The #AtoZChallenge 2017 Theme at Operation Awesome is the Publishing Journey.
Today's guest post is by Michele Keller.
Key Steps to Writing Your Online Book Description
Writing a good hook is your book's most important sales tool. But simply reusing your query won't guarantee the best results online. The internet is complex media, and your online book description needs to take advantage of all aspects of the online world.
Start with a great hook
Since you are already a writer, this should be the easy part. A quick review of the most important elements:
A great hook:
Uses specific details, not generic phrases
Does not use unexplained world specific names. If the average person wouldn't know what it is, don't use it.
Does not tell how your inciting incident happened. It explains why it's important to the character
Has a logical flow. The connection between the elements must be obvious
Matches the tone of the MS
Now you must optimize it for online use.
The internet is a visual medium. Effective online descriptions take full advantage of that medium to present information in an interesting way. That means using HTML in your description. Simple tags for bold, italic, H1, H2 are simple enough to for even the novice. (If you need help, type WYSIWYG HTML generator in a search engine. There are plenty of free ones to choose from. Then, you can cut and paste this into your description.)
This example overwhelms the reader. Giant blocks of uninterrupted text on a screen is unappealing. Notice that you don’t even need to read it to be turned off. The content could be amazing, but readers will click back before they have even read the first sentence.
The first text the readers sees must entice them to learn more. The hook must be front and center, and occur before the critical “read more” break.
The full description is presented in a visually appealing way. Notice the breaks in the text and the variations in the fonts. This gives the eyes a place to rest.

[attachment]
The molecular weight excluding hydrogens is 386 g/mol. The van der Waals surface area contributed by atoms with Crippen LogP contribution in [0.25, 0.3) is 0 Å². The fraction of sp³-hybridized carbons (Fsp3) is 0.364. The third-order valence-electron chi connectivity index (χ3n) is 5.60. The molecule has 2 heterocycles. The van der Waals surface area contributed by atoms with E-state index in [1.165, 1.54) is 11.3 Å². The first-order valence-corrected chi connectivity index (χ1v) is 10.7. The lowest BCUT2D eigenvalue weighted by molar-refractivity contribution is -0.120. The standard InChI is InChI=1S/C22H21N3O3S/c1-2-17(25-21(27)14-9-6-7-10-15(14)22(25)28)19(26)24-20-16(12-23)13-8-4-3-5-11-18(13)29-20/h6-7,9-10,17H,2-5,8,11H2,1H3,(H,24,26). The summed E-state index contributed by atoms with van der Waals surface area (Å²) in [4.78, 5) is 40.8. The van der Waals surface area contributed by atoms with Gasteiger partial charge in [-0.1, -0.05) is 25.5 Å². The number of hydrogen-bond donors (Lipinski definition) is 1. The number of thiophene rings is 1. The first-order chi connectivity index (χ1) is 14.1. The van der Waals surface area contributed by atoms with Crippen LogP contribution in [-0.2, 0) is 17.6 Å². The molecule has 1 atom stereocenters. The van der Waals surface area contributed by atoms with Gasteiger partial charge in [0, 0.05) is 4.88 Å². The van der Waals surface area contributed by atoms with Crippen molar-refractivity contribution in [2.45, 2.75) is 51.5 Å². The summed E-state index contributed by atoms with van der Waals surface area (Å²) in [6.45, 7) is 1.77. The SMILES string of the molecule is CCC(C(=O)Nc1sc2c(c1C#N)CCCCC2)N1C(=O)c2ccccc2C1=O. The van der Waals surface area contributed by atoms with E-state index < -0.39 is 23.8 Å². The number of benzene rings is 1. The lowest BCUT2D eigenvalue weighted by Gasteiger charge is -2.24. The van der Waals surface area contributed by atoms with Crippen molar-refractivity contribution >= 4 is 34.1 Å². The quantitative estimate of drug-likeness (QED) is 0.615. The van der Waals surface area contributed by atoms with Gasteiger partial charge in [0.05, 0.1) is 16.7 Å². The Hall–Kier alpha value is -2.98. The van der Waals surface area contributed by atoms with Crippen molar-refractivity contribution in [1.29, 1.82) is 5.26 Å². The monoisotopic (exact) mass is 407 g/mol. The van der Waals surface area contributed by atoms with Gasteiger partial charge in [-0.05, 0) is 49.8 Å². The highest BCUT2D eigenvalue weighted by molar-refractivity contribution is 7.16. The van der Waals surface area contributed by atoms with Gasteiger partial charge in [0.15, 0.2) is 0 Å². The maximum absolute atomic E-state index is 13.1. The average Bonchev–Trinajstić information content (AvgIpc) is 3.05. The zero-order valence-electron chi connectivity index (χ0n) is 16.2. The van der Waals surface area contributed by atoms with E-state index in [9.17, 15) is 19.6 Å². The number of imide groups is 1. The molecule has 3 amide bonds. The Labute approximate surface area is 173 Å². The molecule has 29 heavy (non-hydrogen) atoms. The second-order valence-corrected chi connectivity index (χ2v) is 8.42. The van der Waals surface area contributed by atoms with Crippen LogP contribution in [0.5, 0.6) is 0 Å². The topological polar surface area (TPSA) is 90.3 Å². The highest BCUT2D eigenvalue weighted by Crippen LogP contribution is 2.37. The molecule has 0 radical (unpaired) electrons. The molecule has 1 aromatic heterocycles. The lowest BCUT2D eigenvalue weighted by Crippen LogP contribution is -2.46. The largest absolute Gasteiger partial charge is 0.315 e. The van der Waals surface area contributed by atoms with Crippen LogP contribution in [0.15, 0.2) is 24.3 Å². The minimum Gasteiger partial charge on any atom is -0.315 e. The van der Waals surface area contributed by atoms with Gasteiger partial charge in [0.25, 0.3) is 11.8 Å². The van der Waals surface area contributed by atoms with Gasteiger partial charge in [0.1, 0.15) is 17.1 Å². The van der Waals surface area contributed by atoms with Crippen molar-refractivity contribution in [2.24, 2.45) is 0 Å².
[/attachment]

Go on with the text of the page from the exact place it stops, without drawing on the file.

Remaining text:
Now let's create yours
This is my awesome tagline (use HTML heading 1)
This first paragraph will use 54 words or less to guarantee any reader will click on the crucially important 'read more' link that follows. If you want the secret to generating sales for your self-published novel you can't afford not to click on that link. (Got it?)
Now that the reader has clicked read more, we don't want her to regret it. The second paragraph should give more details and expand on what came before. You do not have to use all the allotted space for your hook. Giant blocks of text turn readers off.
Break things up with subheadings
Congratulations you've hooked your reader. They clicked on 'read more' and made it to the end. It's time to reel them in with a great close.
If you have a great review, use the extra space to quote it, and be sure to use bold or italics to distinguish it from the rest of your hook.
The final step is optimizing your keywords
There is no way around this step. If you want to sell your book on Amazon or any other online bookstore. You will be buried by your competition without keywords. Unless you are going to debut on the top 50, no one is going to find you by randomly clicking. It will not happen. You must use keywords.
There are plenty of conspiracy theories about how Amazon's algorithm performs keyword searches. There are just as many and people claiming to have cracked the code and will gladly sell you the secret. If you don't have a marketing department the simplest method is the autofill cheat. Go to Amazon and slowly type in a keyword description of your novel in the search window, e.g. urban fantasy male protagonist. Amazon will suggest in the drop down window some similar keyword searches. Pick your keywords from that list. Also, you are not married to your first choices. Revisit your keywords. If your sales are lagging, scroll through what is selling, find something your novel has in common, and add it to your keywords.
Selling e-books in this competitive market requires more than just good writing. It requires an expertise in marketing that many authors simply don't have. By optimizing your online description, you can give your book the professional look that will help you edge out the competition.
Michele is a former music teacher turned writer. She specializes in family-friendly travel, health and wellness, and the adventure known as parenting. Her alter ego, The Manuscript Shredder, critiques first chapters and uses them to inspire articles designed to help beginning writers improve their craft.
You can find Michele at